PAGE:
The Fishtank Ensemble have history. Not only as a band, but they have also successfully blended hundreds of years of music, tracing a heritage rich with substance, style, and a near overdose of hot-blooded passion. On first listen, the term “gypsy-jazz” will be among the first things that come to mind. It is hard to mistake the clear guitar and fiddle once mastered by Django Reinhardt and his peers in the 1920s Paris. But, today the common term, gypsy, is thought of as a kind of romantic figure-the bohemian nomad in horse drawn carriages and unconventional lifestyle of a nomad. They were always, throughout history, outside the circle of conventional and “civilized” society. But for the original culture of those we call gypsies the word has become a kind of insult.
Their orgins sprang from the Romani society which was part of the caste system of Northern India. They were swept out of the area for unknown reasons by the Muslim Invasions around 1000 AD. However, theories have persisted that the reason for their treatment and constant banishment was due to an increasingly domesticated society’s reaction to their music, dance, and performance as a way of life. To the majority in the static, often dull and poverty-driven caste system that had developing the East, the Romani population was viewed as the lowest of society because they were devoted solely to music and art.
But, wherever the Romani society traveled, they brought with them various forms of music and dance. They spread throughout the Middle East and eventually found their way to Eastern Europe. Their musical influence had the greatest impact on Russia, Romania, and Hungary. They even influenced classical musicians like Franz Liszt and Johannes Brahms. Along the way, as they moved from India, Russia, Spain, Greece, and eventually into France, the music they collected from each region also brought fresh new instruments and arrangements. Like their lifestyle, the music they produced knew no boundaries. By the 1930s, a remnant of what the Romani’s had been doing for so long was blended with American jazz thanks to the guitar genius of Django Reinhardt and the now growing, Gypsy jazz movement was born.
Fishtank Ensemble’s history may be similar in a more minute but just as universal way. They were formed in Oakland and took the name of the venue where they performed their first gig. Made up of four master musicians, they sound like an ensemble with twice as many members. Fabrice Martinez brings his knowledge and abilities in traditional Romani music to give the band a breadth and dimension that is hard to match. The rest of the band includes vocalist Ursula Knudson, guitarist Douglas Smolen, and Djordje Stjiepovic on bass.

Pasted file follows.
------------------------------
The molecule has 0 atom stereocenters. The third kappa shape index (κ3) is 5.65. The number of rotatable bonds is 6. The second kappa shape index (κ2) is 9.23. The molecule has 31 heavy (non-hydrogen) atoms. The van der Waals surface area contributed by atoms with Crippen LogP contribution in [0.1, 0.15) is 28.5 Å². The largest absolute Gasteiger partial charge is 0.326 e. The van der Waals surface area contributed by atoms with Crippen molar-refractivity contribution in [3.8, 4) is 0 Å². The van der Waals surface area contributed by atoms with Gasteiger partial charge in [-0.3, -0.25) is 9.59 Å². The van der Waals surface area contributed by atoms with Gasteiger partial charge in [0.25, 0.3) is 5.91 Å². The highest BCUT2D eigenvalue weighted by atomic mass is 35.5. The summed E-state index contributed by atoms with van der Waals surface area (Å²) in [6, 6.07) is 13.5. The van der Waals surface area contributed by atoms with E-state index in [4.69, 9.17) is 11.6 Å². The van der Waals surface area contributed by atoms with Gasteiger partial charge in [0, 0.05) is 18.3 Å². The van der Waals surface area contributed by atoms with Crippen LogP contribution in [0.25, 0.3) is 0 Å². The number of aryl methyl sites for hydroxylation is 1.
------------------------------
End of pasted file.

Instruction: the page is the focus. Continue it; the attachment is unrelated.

Their individual journeys reflect much of what inspired them in the music they have pursued both individually and collectively as a band. Farbrice Martinez, a European, may have had a lifestyle that most resembles his musical heritage of the rest of the group. At 18 he traveled across Europe more than a few times by hitchhiking, at first with a violin. But, as his instruments grew larger, such as the violintromba, he changed his mode of transportation. Over a epic seven-year journey through western and eastern Europe he built a mule drawn caravan traveling from France through Italy, Sloveni,a Hungary, and eventually to Romania. It was a journey to the heartland of his music, backtracking the path of the original Romani culture. For a decade he performed with a his group Croque Mule playing with American and Italian musicians throughout Europe. He was the key founder of the Fishtank Ensemble in 2004.
Standing in total contrast to Martinez, Ursula Knudson lived most of her life in Sacramento, California. She is a trained classical vocalist who tried out a variety of musical projects when she finally found her home with the Fishtank Ensemble. Her vocal duties allow her to put to full use her vocal abilities, which find her covering elastic jazz vocals as well as Middle Eastern styles. Her voice runs so high in range, it’s sometimes hard to distinguish between her singing and when she plays the saw, which she learned to play for the band. She also plays violin.